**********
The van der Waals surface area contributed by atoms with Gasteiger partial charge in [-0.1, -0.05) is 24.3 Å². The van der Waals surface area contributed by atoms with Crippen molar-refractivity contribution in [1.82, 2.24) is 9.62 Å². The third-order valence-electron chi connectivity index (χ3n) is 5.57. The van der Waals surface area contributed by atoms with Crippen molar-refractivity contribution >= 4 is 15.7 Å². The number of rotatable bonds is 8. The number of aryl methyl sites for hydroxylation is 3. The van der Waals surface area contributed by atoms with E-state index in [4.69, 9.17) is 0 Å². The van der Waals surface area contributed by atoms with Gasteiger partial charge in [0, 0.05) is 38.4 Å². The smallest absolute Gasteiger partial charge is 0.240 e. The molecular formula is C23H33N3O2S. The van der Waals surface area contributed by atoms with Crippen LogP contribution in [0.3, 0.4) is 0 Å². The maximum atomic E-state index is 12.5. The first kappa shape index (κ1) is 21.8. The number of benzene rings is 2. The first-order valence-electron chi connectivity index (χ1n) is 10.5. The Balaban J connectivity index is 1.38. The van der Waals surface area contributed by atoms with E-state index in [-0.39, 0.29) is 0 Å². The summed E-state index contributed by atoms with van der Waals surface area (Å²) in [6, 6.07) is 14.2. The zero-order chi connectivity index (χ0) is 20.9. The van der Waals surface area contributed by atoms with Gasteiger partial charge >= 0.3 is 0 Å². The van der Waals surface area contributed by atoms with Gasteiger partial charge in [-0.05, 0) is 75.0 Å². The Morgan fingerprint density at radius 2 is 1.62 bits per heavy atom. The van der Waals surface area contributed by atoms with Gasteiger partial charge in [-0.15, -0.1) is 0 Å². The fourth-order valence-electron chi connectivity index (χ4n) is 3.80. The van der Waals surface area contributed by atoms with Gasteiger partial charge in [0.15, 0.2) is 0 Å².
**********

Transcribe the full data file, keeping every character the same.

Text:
The van der Waals surface area contributed by atoms with Gasteiger partial charge in [-0.1, -0.05) is 24.3 Å². The van der Waals surface area contributed by atoms with Crippen molar-refractivity contribution in [1.82, 2.24) is 9.62 Å². The third-order valence-electron chi connectivity index (χ3n) is 5.57. The van der Waals surface area contributed by atoms with Crippen molar-refractivity contribution >= 4 is 15.7 Å². The number of rotatable bonds is 8. The number of aryl methyl sites for hydroxylation is 3. The van der Waals surface area contributed by atoms with E-state index in [4.69, 9.17) is 0 Å². The van der Waals surface area contributed by atoms with Gasteiger partial charge in [0, 0.05) is 38.4 Å². The smallest absolute Gasteiger partial charge is 0.240 e. The molecular formula is C23H33N3O2S. The van der Waals surface area contributed by atoms with Crippen LogP contribution in [0.3, 0.4) is 0 Å². The maximum atomic E-state index is 12.5. The first kappa shape index (κ1) is 21.8. The number of benzene rings is 2. The first-order valence-electron chi connectivity index (χ1n) is 10.5. The Balaban J connectivity index is 1.38. The van der Waals surface area contributed by atoms with E-state index in [-0.39, 0.29) is 0 Å². The summed E-state index contributed by atoms with van der Waals surface area (Å²) in [6, 6.07) is 14.2. The zero-order chi connectivity index (χ0) is 20.9. The van der Waals surface area contributed by atoms with Gasteiger partial charge >= 0.3 is 0 Å². The van der Waals surface area contributed by atoms with Gasteiger partial charge in [-0.05, 0) is 75.0 Å². The Morgan fingerprint density at radius 2 is 1.62 bits per heavy atom. The van der Waals surface area contributed by atoms with Gasteiger partial charge in [-0.15, -0.1) is 0 Å². The fourth-order valence-electron chi connectivity index (χ4n) is 3.80. The van der Waals surface area contributed by atoms with Gasteiger partial charge in [0.15, 0.2) is 0 Å².